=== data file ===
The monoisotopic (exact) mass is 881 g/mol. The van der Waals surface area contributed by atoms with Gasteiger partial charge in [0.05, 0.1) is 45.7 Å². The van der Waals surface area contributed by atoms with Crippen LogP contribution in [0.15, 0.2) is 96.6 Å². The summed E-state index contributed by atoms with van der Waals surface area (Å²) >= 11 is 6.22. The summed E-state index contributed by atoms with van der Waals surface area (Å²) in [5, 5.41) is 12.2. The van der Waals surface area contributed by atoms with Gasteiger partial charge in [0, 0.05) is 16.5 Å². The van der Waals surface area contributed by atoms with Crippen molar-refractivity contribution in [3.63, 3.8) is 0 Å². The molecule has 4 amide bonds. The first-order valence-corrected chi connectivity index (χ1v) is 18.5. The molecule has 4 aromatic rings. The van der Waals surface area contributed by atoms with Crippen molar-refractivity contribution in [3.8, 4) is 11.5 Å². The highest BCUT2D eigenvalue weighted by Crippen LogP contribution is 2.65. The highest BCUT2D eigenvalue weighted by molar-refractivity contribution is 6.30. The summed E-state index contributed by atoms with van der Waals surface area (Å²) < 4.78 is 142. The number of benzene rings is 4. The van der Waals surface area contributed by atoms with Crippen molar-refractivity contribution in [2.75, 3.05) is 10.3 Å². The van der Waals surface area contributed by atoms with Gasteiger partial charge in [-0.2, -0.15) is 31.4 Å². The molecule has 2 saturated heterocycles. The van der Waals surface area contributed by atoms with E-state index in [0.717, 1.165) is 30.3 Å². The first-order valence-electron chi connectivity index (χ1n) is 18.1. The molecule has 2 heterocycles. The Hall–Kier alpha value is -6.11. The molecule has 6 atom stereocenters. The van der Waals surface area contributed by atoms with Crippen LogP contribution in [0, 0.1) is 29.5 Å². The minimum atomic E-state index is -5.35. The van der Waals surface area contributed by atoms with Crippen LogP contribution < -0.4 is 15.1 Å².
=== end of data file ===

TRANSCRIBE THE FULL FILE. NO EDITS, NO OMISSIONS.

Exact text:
The monoisotopic (exact) mass is 881 g/mol. The van der Waals surface area contributed by atoms with Gasteiger partial charge in [0.05, 0.1) is 45.7 Å². The van der Waals surface area contributed by atoms with Crippen LogP contribution in [0.15, 0.2) is 96.6 Å². The summed E-state index contributed by atoms with van der Waals surface area (Å²) >= 11 is 6.22. The summed E-state index contributed by atoms with van der Waals surface area (Å²) in [5, 5.41) is 12.2. The van der Waals surface area contributed by atoms with Gasteiger partial charge in [0, 0.05) is 16.5 Å². The van der Waals surface area contributed by atoms with Crippen molar-refractivity contribution in [3.63, 3.8) is 0 Å². The molecule has 4 amide bonds. The first-order valence-corrected chi connectivity index (χ1v) is 18.5. The molecule has 4 aromatic rings. The van der Waals surface area contributed by atoms with Crippen molar-refractivity contribution in [3.8, 4) is 11.5 Å². The highest BCUT2D eigenvalue weighted by Crippen LogP contribution is 2.65. The highest BCUT2D eigenvalue weighted by molar-refractivity contribution is 6.30. The summed E-state index contributed by atoms with van der Waals surface area (Å²) < 4.78 is 142. The number of benzene rings is 4. The van der Waals surface area contributed by atoms with Crippen molar-refractivity contribution in [2.75, 3.05) is 10.3 Å². The van der Waals surface area contributed by atoms with Gasteiger partial charge in [-0.2, -0.15) is 31.4 Å². The molecule has 2 saturated heterocycles. The van der Waals surface area contributed by atoms with E-state index in [0.717, 1.165) is 30.3 Å². The first-order valence-electron chi connectivity index (χ1n) is 18.1. The molecule has 2 heterocycles. The Hall–Kier alpha value is -6.11. The molecule has 6 atom stereocenters. The van der Waals surface area contributed by atoms with Crippen LogP contribution in [0, 0.1) is 29.5 Å². The minimum atomic E-state index is -5.35. The van der Waals surface area contributed by atoms with Crippen LogP contribution < -0.4 is 15.1 Å².